The predominant part of the country’s urban population (64%) lives in cities with a population of 100,000 people. and more. In 2002, 40% of the inhabitants of large cities were concentrated in 13 million-plus cities, compared to 37% in 1989 (Table 4).
Table 4. Population in the largest cities of Russia
|City||Thousand people||In % to 1989|
The annual natural decline in the population is 930-960 thousand people. During 1970-2001, the death rate per 100,000 people more than doubled. from diseases of the circulatory system, digestion, accidental alcohol poisoning. Mortality from homicide increased more than 4 times (Table 5). 30-40 thousand people die in car accidents. in year. For 1970-2001, relative infant mortality (children under 1 year old) per 10,000 newborns tends to decrease (Table 6).
Table 5. Mortality by main classes of causes of death (per 100,000 people)
|Died of all causes||868||1100||1117||1535||1564|
|Including from some infectious and parasitic diseases||24||21||12||25||25|
|diseases of the circulatory system||412||580||617||849||869|
|diseases of the digestive system||23||thirty||29||45||48|
|accidents, poisoning and injuries||125||165||134||220||230|
|Of which from:– accidental alcohol poisoning
Table 6. Infant mortality by main classes of causes of death (per 10 thousand newborns)
|Deaths under 1 year of age from all causes||230||221||174||153||147|
|Including from some infectious and parasitic diseases||eleven||31||thirteen||nine||eight|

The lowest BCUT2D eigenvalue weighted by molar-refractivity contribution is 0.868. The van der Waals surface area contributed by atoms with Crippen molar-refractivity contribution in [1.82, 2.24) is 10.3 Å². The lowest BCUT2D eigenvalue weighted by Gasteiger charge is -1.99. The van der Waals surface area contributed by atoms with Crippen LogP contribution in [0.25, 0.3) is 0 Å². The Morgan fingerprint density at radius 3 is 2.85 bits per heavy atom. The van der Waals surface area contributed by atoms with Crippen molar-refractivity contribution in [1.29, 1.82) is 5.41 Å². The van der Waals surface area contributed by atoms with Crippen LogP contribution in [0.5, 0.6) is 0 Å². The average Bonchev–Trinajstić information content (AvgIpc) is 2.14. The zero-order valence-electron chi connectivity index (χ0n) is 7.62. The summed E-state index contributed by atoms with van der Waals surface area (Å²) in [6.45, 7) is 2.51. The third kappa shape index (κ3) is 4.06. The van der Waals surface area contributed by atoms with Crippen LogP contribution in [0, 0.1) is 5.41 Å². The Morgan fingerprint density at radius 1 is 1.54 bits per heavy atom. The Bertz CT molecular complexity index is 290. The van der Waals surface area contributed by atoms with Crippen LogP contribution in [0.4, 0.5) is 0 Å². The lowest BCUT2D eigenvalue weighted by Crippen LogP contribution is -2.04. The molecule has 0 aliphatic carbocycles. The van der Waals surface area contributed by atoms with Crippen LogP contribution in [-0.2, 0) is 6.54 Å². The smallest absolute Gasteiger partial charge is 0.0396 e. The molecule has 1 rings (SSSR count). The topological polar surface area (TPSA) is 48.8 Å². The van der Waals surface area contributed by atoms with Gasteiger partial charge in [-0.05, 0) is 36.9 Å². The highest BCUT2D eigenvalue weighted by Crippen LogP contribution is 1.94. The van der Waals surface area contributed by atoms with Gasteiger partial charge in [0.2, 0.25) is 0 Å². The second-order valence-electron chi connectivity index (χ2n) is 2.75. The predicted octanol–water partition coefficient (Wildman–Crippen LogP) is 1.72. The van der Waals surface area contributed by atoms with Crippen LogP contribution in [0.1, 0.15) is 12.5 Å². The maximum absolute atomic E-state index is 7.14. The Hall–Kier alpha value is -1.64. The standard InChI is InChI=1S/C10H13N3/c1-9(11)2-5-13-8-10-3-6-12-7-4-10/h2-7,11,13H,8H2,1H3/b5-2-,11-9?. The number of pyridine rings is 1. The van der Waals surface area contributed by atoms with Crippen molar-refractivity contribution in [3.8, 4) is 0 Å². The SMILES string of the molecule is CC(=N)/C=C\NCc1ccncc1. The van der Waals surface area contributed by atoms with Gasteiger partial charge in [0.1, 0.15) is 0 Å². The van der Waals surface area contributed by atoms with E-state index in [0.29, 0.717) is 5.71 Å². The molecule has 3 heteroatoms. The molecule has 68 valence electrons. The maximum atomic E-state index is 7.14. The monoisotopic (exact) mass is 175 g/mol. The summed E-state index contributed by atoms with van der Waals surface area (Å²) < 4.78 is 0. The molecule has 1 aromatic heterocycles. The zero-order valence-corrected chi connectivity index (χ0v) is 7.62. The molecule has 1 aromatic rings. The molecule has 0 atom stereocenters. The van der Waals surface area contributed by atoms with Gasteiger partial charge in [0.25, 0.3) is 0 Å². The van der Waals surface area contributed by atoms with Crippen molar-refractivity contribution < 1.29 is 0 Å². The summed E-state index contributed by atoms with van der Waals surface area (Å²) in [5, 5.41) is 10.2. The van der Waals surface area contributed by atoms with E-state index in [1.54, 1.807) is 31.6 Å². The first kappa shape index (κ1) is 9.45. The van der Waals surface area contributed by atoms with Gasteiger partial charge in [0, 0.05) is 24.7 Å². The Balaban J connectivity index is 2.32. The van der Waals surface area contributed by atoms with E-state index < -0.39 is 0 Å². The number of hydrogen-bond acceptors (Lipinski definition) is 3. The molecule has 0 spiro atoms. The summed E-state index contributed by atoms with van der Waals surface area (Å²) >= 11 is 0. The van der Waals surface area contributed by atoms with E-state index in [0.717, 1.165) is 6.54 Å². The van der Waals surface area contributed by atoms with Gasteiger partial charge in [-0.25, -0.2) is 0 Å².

|diseases of the digestive system||12||4||one||one||one|
|congenital anomalies (malformations), deformities and chromosomal disorders||31||35||37||36||34|
|individual conditions arising in the perinatal period||62||52||80||68||66|
|accidents, poisoning and injury||eleven||eleven||7||ten||nine|
Life expectancy is 58.96 years for men and 72.34 years for women (2001 estimate). These figures in 2000 are 59 years and 72.2 years, in 1999 – 59.93 and 72.38, in 1990 – 63.79 and 74.27 years. More than 100 different peoples live on the territory of Russia. Ethnic composition: Russians – 83%, Tatars – 3.8, Ukrainians – 2.4, Chuvashs – 1.2, Bashkirs – 0.9, Belarusians, Chechens and Mordovians – 0.7 each, Germans, Udmurts, Armenians – each 0.5, Avars, Mari, Kazakhs – 0.4 each, Ossetians, Buryats, Sakha (Yakuts), Kabardians, Jews – 0.3 each, Komi, Lezgins, Kumyks, Ingush – 0.2 each, Tuvans – 0, one. The remaining peoples make up less than 0.1% of the total population of Russia (population microcensus 1994).
The population of Russia belongs to various religious denominations. The officially registered religious denominations are: Russian Orthodox Church, Islam, Roman Catholic Church, Judaism, Buddhism, etc. In the 1990s. The number of believers has increased significantly. The importance of the two main religions, Orthodox Christianity and Islam, has especially grown.